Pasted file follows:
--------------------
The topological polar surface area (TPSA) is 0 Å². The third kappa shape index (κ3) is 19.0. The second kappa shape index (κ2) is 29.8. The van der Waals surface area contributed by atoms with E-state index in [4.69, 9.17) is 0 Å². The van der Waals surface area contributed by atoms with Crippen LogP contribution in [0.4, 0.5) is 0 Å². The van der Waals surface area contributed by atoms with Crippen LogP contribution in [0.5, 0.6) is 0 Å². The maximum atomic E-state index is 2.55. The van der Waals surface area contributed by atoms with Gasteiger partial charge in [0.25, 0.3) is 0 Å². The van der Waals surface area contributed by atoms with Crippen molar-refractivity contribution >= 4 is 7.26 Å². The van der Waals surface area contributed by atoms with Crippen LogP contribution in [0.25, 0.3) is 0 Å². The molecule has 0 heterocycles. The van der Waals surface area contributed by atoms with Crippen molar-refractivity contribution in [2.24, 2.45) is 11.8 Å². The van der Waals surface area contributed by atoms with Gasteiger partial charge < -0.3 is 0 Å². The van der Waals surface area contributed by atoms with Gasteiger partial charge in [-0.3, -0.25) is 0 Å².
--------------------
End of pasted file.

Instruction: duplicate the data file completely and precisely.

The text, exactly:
The topological polar surface area (TPSA) is 0 Å². The third kappa shape index (κ3) is 19.0. The second kappa shape index (κ2) is 29.8. The van der Waals surface area contributed by atoms with E-state index in [4.69, 9.17) is 0 Å². The van der Waals surface area contributed by atoms with Crippen LogP contribution in [0.4, 0.5) is 0 Å². The van der Waals surface area contributed by atoms with Crippen LogP contribution in [0.5, 0.6) is 0 Å². The maximum atomic E-state index is 2.55. The van der Waals surface area contributed by atoms with Gasteiger partial charge in [0.25, 0.3) is 0 Å². The van der Waals surface area contributed by atoms with Crippen molar-refractivity contribution >= 4 is 7.26 Å². The van der Waals surface area contributed by atoms with Crippen LogP contribution in [0.25, 0.3) is 0 Å². The molecule has 0 heterocycles. The van der Waals surface area contributed by atoms with Crippen molar-refractivity contribution in [2.24, 2.45) is 11.8 Å². The van der Waals surface area contributed by atoms with Gasteiger partial charge < -0.3 is 0 Å². The van der Waals surface area contributed by atoms with Gasteiger partial charge in [-0.3, -0.25) is 0 Å².